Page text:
So many veggies and fruits at the Hmongtown Marketplace Farmer’s Market

Minnesota’s Diversity

Minneapolis and St. Paul are much more diverse than we imagined. When we visited a couple of years ago, we learned that Minneapolis has the largest Somali population in the US and the second largest Ethiopian and Vietnamese populations. It turns out that the Hmong population here is the largest outside Laos! The 2010 census reported 66,000 ethnic Hmong in the Minneapolis-St. Paul area. There’s even a business/cultural district in St. Paul called “Little Mekong” located between Mackubin and Galtier streets along University Avenue. This district, of course, is named for the Mekong River that runs from China through Myanmar, Laos, Thailand, Cambodia, and Vietnam, connecting the cultures of Southeast Asia.

hmongtown marketplace

Hmongtown Marketplace

The Hmong people arrived in the area mostly as refugees. Many came during the late 1970s and early 1980s, but there are new waves arriving from time to time. There is a Hmong Cultural Center near the main concentration of shops. Then, there are two main Hmong markets: Hmong Village (located on Johnson Street) and Hmongtown Marketplace. We read up on each and decided to visit the latter. We’ll have to save the delights of Hmong Village for another trip. Located just north of “Little Mekong” on Como Avenue, Hmongtown Marketplace is the perfect place to explore this side of St. Paul, and satisfy your cravings for good Hmong food, shop for traditional clothing, grab some Hmong videos and load up on fresh fruits and veggies! We spent an afternoon at Hmongtown Marketplace doing just that.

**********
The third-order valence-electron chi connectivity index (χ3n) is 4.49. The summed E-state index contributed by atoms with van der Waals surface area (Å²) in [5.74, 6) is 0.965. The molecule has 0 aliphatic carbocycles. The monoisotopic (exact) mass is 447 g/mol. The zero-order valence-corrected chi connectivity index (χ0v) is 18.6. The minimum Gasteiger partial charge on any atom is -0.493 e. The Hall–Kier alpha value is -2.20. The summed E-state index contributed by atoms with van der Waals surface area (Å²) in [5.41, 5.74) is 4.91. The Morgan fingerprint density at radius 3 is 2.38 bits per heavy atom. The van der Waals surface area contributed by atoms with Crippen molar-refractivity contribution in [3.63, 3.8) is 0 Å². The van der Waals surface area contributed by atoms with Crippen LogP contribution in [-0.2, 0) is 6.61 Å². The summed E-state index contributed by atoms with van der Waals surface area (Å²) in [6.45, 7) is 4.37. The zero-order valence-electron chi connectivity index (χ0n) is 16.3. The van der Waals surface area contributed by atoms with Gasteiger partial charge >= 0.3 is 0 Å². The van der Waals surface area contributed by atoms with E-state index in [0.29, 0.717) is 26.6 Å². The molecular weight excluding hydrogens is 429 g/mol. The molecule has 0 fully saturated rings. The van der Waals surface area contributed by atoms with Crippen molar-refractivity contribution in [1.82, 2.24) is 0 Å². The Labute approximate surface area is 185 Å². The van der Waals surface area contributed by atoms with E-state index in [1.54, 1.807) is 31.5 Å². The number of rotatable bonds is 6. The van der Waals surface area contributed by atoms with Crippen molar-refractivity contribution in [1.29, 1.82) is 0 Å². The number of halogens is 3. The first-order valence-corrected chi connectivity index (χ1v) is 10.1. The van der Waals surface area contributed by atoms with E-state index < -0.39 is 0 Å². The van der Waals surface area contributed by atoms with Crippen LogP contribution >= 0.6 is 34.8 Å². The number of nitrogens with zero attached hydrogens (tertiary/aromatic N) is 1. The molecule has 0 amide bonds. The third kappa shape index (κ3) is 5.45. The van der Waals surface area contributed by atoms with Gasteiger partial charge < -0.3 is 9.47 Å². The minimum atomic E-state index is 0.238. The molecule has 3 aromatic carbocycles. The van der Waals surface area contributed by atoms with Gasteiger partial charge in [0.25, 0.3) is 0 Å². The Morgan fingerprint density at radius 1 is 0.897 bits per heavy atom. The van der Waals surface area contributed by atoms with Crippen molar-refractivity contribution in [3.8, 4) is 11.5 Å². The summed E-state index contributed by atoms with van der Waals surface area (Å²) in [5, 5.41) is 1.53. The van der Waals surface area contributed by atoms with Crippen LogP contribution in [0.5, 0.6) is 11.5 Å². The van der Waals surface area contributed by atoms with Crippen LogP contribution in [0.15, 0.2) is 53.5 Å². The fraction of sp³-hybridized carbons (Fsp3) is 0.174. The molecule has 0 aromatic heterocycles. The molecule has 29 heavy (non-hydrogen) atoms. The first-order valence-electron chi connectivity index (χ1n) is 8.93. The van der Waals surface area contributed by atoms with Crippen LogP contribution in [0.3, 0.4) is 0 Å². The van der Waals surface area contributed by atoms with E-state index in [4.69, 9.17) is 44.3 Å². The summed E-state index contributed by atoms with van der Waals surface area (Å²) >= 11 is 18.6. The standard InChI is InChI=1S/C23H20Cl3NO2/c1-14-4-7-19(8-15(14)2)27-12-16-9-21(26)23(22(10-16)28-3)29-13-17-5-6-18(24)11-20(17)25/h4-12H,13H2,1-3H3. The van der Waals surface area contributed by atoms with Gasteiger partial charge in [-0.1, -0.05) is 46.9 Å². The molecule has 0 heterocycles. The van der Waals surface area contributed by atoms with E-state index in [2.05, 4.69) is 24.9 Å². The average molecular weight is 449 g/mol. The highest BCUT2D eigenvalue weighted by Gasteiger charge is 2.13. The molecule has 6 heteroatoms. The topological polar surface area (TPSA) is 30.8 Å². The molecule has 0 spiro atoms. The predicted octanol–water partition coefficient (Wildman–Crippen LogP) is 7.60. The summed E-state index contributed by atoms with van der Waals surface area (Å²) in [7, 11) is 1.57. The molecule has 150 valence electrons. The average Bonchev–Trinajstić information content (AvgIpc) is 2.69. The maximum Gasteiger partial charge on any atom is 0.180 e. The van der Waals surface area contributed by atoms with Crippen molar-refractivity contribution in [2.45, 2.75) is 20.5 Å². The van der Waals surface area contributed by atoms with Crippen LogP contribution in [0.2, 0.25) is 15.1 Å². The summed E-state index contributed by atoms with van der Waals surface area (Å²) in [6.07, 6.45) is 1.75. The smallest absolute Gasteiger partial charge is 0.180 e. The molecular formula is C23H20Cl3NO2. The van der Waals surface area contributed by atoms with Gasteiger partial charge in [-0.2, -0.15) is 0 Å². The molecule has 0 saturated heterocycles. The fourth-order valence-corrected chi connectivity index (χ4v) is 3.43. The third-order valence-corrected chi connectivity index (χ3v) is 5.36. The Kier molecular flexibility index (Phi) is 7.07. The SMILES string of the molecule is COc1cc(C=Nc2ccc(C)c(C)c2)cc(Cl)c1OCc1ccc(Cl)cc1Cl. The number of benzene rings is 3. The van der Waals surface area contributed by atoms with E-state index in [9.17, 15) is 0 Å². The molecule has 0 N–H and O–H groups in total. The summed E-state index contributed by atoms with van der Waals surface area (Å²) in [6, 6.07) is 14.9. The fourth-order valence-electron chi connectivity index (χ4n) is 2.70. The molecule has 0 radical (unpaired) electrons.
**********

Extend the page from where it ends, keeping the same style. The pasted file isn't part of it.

Sausage and Purple Rice

Hmong Sausage and Purple Sticky Rice

Coconut Chicken Curry

Coconut Curry Chicken Noodle Soup

Keep an eye out for these dishes!